Asian Geographic - - On Assignment -

The Thai lan­guage is be­lieved to have emerged in the 8th cen­tury, when Tai speak­ers mi­grated west and south­west to present-day Thai­land from the bor­der area be­tween north­ern Viet­nam and China’s Guangxi Prov­ince, the spec­u­lated birth­place of the Tai lan­guage fam­ily. Lan­guages in this fam­ily are dis­trib­uted across South­east and South Asia, from north­ern Viet­nam to north­ern In­dia.

The Thai al­pha­bet is based on the an­cient Kh­mer and Mon scripts, which are in turn de­rived from south­ern In­dian scripts used through­out South­east Asia dur­ing the first mil­len­nium AD. Th­ese scripts were orig­i­nally used to write texts in the an­cient In­dian lan­guages of San­skrit and Pali, but were later adapted to rep­re­sent lo­cal lan­guages.

King Rama I was a gen­eral dur­ing the Ayut­thaya pe­riod, where he spoke Thai with Ayut­thaya tones and ac­cent. Thai spo­ken in Bangkok changed over time due to the in­flu­ence of Teochew and other Chi­nese lan­guages spo­ken there. To­day, Thai spo­ken in Bangkok sounds dis­tinc­tively dif­fer­ent from the Thai as­so­ci­ated with cen­tral Thai cul­ture, which be­gan de­vel­op­ing in the historic king­dom of Ayut­thaya.

Lan­guage is an ex­pres­sion of Thai cul­ture, par­tic­u­larly a peck­ing or­der ex­pressed by a com­plex pro­noun sys­tem and de­cided by gen­der, age, so­cial sta­tus, con­tex­tual for­mal­i­ties and the de­gree of in­ti­macy of speak­ers. An im­por­tant as­pect of this is เกรงใจ (/krehng/jhai/), loosely trans­lated as ‘to be con­sid­er­ate’, where one can feel เกรงใจ to­wards any­one re­gard­less of their sta­tus. Rather than per­pet­u­ate pas­siv­ity or docil­ity, be­ing เกรงใจ is an im­por­tant part of Thai cul­ture, in­volv­ing the ex­pres­sion of gen­uine con­sid­er­a­tion and good man­ners with­out be­ing su­per­fi­cial.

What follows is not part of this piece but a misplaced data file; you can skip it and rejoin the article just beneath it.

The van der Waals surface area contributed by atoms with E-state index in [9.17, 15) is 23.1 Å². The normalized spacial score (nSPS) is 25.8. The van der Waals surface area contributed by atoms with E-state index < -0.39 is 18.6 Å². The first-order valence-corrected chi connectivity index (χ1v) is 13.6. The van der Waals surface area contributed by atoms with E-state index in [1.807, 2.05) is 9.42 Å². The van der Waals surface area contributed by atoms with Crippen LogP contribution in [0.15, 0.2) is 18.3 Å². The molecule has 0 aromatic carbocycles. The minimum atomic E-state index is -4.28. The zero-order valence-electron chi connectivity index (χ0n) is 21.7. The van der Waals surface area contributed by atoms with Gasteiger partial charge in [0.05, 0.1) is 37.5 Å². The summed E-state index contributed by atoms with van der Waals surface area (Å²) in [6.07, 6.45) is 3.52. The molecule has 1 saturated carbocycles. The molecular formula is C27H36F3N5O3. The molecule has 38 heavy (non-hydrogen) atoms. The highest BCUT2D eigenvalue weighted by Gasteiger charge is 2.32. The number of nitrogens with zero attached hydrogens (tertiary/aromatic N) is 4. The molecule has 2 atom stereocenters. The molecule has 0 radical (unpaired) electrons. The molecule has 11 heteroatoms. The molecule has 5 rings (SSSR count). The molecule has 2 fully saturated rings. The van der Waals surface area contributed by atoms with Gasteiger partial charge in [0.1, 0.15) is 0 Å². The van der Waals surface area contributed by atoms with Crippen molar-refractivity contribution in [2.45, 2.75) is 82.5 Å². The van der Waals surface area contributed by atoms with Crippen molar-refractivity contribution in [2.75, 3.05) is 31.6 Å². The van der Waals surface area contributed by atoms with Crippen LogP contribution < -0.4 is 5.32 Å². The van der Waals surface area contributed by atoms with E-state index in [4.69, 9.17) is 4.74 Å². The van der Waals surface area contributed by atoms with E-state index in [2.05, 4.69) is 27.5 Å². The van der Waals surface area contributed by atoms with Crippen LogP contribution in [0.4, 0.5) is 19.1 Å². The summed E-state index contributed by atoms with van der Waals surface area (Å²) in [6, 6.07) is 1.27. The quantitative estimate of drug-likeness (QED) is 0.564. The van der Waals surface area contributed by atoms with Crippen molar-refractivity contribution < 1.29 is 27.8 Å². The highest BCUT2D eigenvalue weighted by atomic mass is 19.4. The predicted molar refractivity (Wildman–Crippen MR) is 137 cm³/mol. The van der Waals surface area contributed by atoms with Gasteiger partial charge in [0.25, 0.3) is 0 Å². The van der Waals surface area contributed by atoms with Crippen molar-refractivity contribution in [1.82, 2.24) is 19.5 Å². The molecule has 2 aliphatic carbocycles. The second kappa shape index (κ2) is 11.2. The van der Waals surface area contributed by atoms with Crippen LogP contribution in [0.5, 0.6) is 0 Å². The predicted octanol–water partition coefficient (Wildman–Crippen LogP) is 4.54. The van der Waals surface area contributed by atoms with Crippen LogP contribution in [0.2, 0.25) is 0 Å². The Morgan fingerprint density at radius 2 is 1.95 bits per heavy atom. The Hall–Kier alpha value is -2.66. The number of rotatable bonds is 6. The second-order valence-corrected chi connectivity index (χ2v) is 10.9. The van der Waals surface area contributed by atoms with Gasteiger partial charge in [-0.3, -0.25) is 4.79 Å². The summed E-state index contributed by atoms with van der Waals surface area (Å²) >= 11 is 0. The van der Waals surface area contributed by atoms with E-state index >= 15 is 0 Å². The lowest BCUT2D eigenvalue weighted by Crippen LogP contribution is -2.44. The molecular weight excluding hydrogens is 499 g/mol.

The stan­dard Thai lan­guage is used by be­tween 20 to 25 mil­lion peo­ple in Thai­land, about 45 per­cent of the to­tal pop­u­la­tion. There are also 47,000 flu­ent speak­ers in Sin­ga­pore, the United Arab Emi­rates and the United States. For most na­tive speak­ers, the lan­guage for­merly known as Si­amese is first en­coun­tered in school; the first lan­guage one learns is usu­ally one of the many re­gional di­alects in the north, north­east and south­ern parts of the penin­sula such as Isaan, Kho­rat, Kham Mueang and Pak Tai. As the of­fi­cial na­tional lan­guage and with wide­spread use, the Thai lan­guage plays its part in full, act­ing as a uni­fy­ing force for the Thai peo­ple and their cul­ture.

WRIT­TEN SCRIPT Com­pared to the English al­pha­bet, there are a daunt­ing 44 let­ters in the Thai al­pha­bet. There no up­per­case or low­er­case let­ters in Thai, and there are also no spa­ces be­tween words. Spa­ces are used only at the end of a clause or sen­tence (on this page, spa­ces are used for il­lus­tra­tion pur­poses). In ad­di­tion, there are sev­eral ways of translit­er­at­ing Thai (i.e. writ­ing Thai with English let­ters), and th­ese translit­er­a­tions of­ten omit the tones.


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